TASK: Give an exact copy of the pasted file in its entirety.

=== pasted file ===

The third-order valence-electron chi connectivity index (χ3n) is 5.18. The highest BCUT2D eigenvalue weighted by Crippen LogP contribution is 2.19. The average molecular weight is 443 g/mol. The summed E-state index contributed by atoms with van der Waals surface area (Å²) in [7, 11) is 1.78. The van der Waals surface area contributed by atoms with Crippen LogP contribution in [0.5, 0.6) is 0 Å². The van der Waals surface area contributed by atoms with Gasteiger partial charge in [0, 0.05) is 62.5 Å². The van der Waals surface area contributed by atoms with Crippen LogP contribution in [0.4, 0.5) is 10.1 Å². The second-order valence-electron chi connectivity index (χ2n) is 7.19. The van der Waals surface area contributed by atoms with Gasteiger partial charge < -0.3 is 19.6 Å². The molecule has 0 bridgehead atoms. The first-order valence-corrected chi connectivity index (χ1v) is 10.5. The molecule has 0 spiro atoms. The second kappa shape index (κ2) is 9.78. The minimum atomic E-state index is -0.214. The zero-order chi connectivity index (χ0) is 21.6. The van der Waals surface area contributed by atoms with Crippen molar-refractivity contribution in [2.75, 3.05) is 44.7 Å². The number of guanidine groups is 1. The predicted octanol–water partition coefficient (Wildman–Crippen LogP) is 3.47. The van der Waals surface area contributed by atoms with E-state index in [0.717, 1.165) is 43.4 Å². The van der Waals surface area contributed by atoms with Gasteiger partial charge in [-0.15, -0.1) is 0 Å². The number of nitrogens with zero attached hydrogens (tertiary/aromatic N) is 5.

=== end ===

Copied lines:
The third-order valence-electron chi connectivity index (χ3n) is 5.18. The highest BCUT2D eigenvalue weighted by Crippen LogP contribution is 2.19. The average molecular weight is 443 g/mol. The summed E-state index contributed by atoms with van der Waals surface area (Å²) in [7, 11) is 1.78. The van der Waals surface area contributed by atoms with Crippen LogP contribution in [0.5, 0.6) is 0 Å². The van der Waals surface area contributed by atoms with Gasteiger partial charge in [0, 0.05) is 62.5 Å². The van der Waals surface area contributed by atoms with Crippen LogP contribution in [0.4, 0.5) is 10.1 Å². The second-order valence-electron chi connectivity index (χ2n) is 7.19. The van der Waals surface area contributed by atoms with Gasteiger partial charge < -0.3 is 19.6 Å². The molecule has 0 bridgehead atoms. The first-order valence-corrected chi connectivity index (χ1v) is 10.5. The molecule has 0 spiro atoms. The second kappa shape index (κ2) is 9.78. The minimum atomic E-state index is -0.214. The zero-order chi connectivity index (χ0) is 21.6. The van der Waals surface area contributed by atoms with Crippen molar-refractivity contribution in [2.75, 3.05) is 44.7 Å². The number of guanidine groups is 1. The predicted octanol–water partition coefficient (Wildman–Crippen LogP) is 3.47. The van der Waals surface area contributed by atoms with E-state index in [0.717, 1.165) is 43.4 Å². The van der Waals surface area contributed by atoms with Gasteiger partial charge in [-0.15, -0.1) is 0 Å². The number of nitrogens with zero attached hydrogens (tertiary/aromatic N) is 5.